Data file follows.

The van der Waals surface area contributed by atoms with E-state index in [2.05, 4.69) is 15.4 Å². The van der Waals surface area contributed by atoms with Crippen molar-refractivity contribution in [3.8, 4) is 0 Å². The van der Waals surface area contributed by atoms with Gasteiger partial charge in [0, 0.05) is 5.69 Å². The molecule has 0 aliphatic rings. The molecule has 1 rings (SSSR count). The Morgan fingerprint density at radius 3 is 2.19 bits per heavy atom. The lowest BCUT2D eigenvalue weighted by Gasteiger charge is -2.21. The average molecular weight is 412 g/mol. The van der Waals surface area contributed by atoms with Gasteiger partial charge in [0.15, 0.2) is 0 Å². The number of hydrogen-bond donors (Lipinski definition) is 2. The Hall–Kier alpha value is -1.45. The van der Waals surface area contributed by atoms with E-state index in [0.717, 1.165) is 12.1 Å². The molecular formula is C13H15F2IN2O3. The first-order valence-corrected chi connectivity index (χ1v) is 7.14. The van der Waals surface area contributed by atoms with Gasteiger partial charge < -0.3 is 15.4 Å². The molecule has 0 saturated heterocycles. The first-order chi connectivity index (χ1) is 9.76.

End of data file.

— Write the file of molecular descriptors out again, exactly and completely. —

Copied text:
The van der Waals surface area contributed by atoms with E-state index in [2.05, 4.69) is 15.4 Å². The van der Waals surface area contributed by atoms with Crippen molar-refractivity contribution in [3.8, 4) is 0 Å². The van der Waals surface area contributed by atoms with Gasteiger partial charge in [0, 0.05) is 5.69 Å². The molecule has 0 aliphatic rings. The molecule has 1 rings (SSSR count). The Morgan fingerprint density at radius 3 is 2.19 bits per heavy atom. The lowest BCUT2D eigenvalue weighted by Gasteiger charge is -2.21. The average molecular weight is 412 g/mol. The van der Waals surface area contributed by atoms with Gasteiger partial charge in [0.15, 0.2) is 0 Å². The number of hydrogen-bond donors (Lipinski definition) is 2. The Hall–Kier alpha value is -1.45. The van der Waals surface area contributed by atoms with E-state index in [0.717, 1.165) is 12.1 Å². The molecular formula is C13H15F2IN2O3. The first-order valence-corrected chi connectivity index (χ1v) is 7.14. The van der Waals surface area contributed by atoms with Gasteiger partial charge < -0.3 is 15.4 Å². The molecule has 0 saturated heterocycles. The first-order chi connectivity index (χ1) is 9.76.